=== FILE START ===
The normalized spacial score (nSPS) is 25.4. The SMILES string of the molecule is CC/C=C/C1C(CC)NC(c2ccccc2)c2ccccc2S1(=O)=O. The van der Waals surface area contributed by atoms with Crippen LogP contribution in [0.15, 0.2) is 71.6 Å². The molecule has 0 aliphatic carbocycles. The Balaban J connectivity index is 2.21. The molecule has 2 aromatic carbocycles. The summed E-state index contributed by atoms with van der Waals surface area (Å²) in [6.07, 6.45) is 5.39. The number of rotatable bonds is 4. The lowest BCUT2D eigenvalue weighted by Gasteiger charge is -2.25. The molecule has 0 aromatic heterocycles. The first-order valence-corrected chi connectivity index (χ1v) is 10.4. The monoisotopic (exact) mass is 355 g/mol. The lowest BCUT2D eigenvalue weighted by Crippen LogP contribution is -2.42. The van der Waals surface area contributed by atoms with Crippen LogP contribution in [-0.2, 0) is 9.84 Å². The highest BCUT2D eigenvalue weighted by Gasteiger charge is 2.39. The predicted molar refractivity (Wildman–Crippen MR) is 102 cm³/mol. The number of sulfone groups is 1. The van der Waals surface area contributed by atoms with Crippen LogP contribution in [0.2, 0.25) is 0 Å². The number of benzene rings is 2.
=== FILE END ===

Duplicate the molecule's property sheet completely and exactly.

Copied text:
The normalized spacial score (nSPS) is 25.4. The SMILES string of the molecule is CC/C=C/C1C(CC)NC(c2ccccc2)c2ccccc2S1(=O)=O. The van der Waals surface area contributed by atoms with Crippen LogP contribution in [0.15, 0.2) is 71.6 Å². The molecule has 0 aliphatic carbocycles. The Balaban J connectivity index is 2.21. The molecule has 2 aromatic carbocycles. The summed E-state index contributed by atoms with van der Waals surface area (Å²) in [6.07, 6.45) is 5.39. The number of rotatable bonds is 4. The lowest BCUT2D eigenvalue weighted by Gasteiger charge is -2.25. The molecule has 0 aromatic heterocycles. The first-order valence-corrected chi connectivity index (χ1v) is 10.4. The monoisotopic (exact) mass is 355 g/mol. The lowest BCUT2D eigenvalue weighted by Crippen LogP contribution is -2.42. The van der Waals surface area contributed by atoms with Crippen LogP contribution in [-0.2, 0) is 9.84 Å². The highest BCUT2D eigenvalue weighted by Gasteiger charge is 2.39. The predicted molar refractivity (Wildman–Crippen MR) is 102 cm³/mol. The number of sulfone groups is 1. The van der Waals surface area contributed by atoms with Crippen LogP contribution in [0.2, 0.25) is 0 Å². The number of benzene rings is 2.